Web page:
Early in the fourth quarter, the Eagles called for a quick-hitting version of the "Double Slants" concept to the wide side of the field. With the two outside receivers running slant routes and the No. 3 receiver running a bubble screen, the Eagles get the benefit of both "Tosser" (Double Slant) and "Slant Flat." Chances are, the backside slant route to the No. 1 receiver, in this case Huff, will be open because you have the routes from the two inside receivers to help create a passing lane.
The ball is snapped, and Bradford immediately darts his eyes to Matthews on the bubble route. Look how quickly the safety charges the line of scrimmage when he sees that action, and that's just what Bradford was counting on. With the inside slant route taking the slot corner out of the picture, and the safety running to the bubble, a throwing lane is created for Bradford to hit Huff on the run for a 16-yard gain and a first down.
Last week against Buffalo, the Eagles' offense surprised some people with its ability to stretch the field vertically. There weren't many completed passes down the field on Sunday night, but it wasn't due to a lack of trying.
On first-and-10 early in the second quarter, the Eagles were in striking distance in the fringe area of the field. Chip Kelly called a "Y Throwback" play, with Bradford under center and rolling to his right, seemingly looking to hit one of three receivers running to that side of the field, a familiar sight in this offense. Those three receivers aren't Bradford's primary target, however, because who he really wants is Celek leaking out the back door. The veteran tight end's first few steps at the snap made it look like he was blocking down in the run game, but he released across the field and ran down the opposite sideline.
Misdirection like this is a great route concept to beat man coverage because if the defender responsible for Celek thinks he's staying in to block, he may "Green Dog," or he may just get lost in traffic, leaving Celek wide open for a big play down the field. Unfortunately, the Cardinals (who are a very big man coverage team) were in a zone concept on this play, and Celek ran right into the area occupied by linebacker Markus Golden. Bradford is forced to eat the throw, and a potential big play down the field turns into a 4-yard run.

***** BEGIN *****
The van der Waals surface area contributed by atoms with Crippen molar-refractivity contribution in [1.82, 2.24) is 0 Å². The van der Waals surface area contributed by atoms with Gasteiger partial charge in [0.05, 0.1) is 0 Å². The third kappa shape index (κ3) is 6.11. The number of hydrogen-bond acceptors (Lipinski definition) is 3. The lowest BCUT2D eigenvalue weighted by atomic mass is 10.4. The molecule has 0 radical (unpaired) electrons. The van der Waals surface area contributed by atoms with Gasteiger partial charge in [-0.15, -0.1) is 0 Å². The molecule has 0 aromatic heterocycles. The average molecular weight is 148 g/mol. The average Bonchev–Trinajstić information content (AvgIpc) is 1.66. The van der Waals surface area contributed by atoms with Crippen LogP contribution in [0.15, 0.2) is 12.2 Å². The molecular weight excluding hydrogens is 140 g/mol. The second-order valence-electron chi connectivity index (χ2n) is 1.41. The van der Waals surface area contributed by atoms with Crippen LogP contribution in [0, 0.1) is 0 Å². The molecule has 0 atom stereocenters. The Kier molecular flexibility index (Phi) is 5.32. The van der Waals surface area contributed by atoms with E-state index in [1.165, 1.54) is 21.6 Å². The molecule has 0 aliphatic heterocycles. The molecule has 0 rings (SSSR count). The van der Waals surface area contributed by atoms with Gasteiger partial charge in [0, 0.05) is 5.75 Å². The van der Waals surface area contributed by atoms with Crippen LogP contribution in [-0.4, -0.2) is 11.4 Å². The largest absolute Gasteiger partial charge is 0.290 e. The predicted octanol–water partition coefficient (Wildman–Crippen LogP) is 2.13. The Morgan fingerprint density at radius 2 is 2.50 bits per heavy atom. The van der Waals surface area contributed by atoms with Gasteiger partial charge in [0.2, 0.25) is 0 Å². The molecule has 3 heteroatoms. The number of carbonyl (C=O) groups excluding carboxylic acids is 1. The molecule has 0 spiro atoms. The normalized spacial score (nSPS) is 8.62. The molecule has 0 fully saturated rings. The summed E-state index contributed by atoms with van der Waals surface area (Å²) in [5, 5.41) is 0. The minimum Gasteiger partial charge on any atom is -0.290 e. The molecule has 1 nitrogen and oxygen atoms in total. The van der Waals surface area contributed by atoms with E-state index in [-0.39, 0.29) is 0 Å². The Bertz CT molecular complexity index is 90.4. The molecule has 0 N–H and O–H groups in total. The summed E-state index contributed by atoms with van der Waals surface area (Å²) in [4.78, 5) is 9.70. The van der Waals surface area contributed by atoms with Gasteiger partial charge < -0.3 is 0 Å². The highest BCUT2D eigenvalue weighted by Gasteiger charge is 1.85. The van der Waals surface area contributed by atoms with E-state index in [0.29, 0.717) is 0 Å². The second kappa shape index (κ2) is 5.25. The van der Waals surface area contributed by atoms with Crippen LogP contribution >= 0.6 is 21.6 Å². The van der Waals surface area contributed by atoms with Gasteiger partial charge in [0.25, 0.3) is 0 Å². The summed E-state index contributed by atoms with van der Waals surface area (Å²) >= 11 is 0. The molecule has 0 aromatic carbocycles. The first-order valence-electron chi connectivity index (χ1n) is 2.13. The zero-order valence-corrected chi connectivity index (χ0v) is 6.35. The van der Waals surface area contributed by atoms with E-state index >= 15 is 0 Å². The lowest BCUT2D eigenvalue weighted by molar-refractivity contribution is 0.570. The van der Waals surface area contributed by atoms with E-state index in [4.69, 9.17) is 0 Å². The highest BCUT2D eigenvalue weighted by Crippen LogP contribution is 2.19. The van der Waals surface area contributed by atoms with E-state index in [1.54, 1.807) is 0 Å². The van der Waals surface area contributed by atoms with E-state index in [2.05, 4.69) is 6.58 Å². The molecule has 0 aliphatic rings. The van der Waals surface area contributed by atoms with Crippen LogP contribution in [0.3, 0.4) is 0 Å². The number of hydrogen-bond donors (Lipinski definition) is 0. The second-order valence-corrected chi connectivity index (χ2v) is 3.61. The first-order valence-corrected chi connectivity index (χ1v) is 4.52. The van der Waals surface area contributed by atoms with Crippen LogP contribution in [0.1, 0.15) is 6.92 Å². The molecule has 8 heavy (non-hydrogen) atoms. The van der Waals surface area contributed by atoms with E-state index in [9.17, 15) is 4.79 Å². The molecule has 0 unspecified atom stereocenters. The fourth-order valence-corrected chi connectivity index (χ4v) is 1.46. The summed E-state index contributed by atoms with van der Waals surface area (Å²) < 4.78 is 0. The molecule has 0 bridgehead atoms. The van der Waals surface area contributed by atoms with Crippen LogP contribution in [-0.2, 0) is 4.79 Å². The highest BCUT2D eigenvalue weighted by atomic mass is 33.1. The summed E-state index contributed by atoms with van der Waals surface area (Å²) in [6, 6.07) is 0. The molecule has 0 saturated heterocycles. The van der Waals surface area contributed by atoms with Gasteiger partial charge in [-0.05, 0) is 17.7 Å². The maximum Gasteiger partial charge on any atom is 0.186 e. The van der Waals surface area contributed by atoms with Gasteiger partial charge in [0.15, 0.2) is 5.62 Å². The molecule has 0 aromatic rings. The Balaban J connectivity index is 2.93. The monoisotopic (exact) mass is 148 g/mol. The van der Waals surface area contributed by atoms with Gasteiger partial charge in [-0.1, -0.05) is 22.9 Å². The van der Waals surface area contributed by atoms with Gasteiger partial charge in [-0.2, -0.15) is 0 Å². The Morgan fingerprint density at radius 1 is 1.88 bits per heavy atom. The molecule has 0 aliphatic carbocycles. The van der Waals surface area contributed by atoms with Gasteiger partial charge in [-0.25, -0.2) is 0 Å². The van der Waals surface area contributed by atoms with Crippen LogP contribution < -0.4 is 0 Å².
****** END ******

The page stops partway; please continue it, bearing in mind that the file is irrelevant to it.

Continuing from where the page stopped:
Late in the third quarter, the Eagles were in the same part of the field and again had another shot play called as they came to the line of scrimmage. This time, with two tight ends aligned to one side of the formation, they call a "Scissors" concept with the outside receiver (Ertz) running a post route and the inside receiver (Celek) running a deep corner route. Ertz breaks open in the middle of the field, and Bradford is ready to deliver the football, but pressure gets to him too early and he's brought down for the sack, fumbling the football away for a Cardinals turnover. It's another vertical shot play left on the field by the Eagles' offense.
In the fourth quarter, the Eagles were finally able to hit on one of their shot plays, this deep pass to Matthews. With Ertz sitting his route down after crossing the 30-yard line, the safety to that side steps up, creating room over the top for Matthews to run free, as he sprints for a 78-yard scoring strike. Bradford is getting hot at the right time of the season. With the Eagles' playoff hopes in the balance, the team will need him to be at his best on Saturday night against the Washington Redskins.
Fran Duffy is the producer of "Eagles Game Plan" which can be seen on Saturdays during the season. Be sure to also check out the "Eagle Eye In The Sky" podcast on the Philadelphia Eagles podcast channel on iTunes. Prior to joining the Eagles in 2011, Duffy was the head video coordinator for the Temple University Football team under former head coach Al Golden. In that role, he spent thousands of hours shooting, logging and assisting with the breakdown of the All-22 film from the team's games, practices and opponents.